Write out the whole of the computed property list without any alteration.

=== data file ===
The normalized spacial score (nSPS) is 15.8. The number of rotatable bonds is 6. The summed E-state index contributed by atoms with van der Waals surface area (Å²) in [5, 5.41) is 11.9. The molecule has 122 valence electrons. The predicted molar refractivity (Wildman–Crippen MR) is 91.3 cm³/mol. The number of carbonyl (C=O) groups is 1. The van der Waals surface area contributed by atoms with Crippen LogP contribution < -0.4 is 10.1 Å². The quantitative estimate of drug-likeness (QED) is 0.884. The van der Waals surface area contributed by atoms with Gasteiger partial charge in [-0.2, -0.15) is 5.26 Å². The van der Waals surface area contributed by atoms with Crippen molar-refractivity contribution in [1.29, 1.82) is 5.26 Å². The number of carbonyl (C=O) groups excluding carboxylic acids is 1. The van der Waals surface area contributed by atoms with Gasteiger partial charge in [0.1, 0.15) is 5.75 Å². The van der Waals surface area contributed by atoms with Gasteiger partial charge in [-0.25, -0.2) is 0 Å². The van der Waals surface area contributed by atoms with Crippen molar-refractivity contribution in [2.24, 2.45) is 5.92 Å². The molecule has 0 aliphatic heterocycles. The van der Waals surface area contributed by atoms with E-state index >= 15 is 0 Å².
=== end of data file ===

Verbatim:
The normalized spacial score (nSPS) is 15.8. The number of rotatable bonds is 6. The summed E-state index contributed by atoms with van der Waals surface area (Å²) in [5, 5.41) is 11.9. The molecule has 122 valence electrons. The predicted molar refractivity (Wildman–Crippen MR) is 91.3 cm³/mol. The number of carbonyl (C=O) groups is 1. The van der Waals surface area contributed by atoms with Crippen LogP contribution < -0.4 is 10.1 Å². The quantitative estimate of drug-likeness (QED) is 0.884. The van der Waals surface area contributed by atoms with Gasteiger partial charge in [-0.2, -0.15) is 5.26 Å². The van der Waals surface area contributed by atoms with Crippen molar-refractivity contribution in [1.29, 1.82) is 5.26 Å². The number of carbonyl (C=O) groups excluding carboxylic acids is 1. The van der Waals surface area contributed by atoms with Gasteiger partial charge in [0.1, 0.15) is 5.75 Å². The van der Waals surface area contributed by atoms with Gasteiger partial charge in [-0.25, -0.2) is 0 Å². The van der Waals surface area contributed by atoms with Crippen molar-refractivity contribution in [2.24, 2.45) is 5.92 Å². The molecule has 0 aliphatic heterocycles. The van der Waals surface area contributed by atoms with E-state index >= 15 is 0 Å².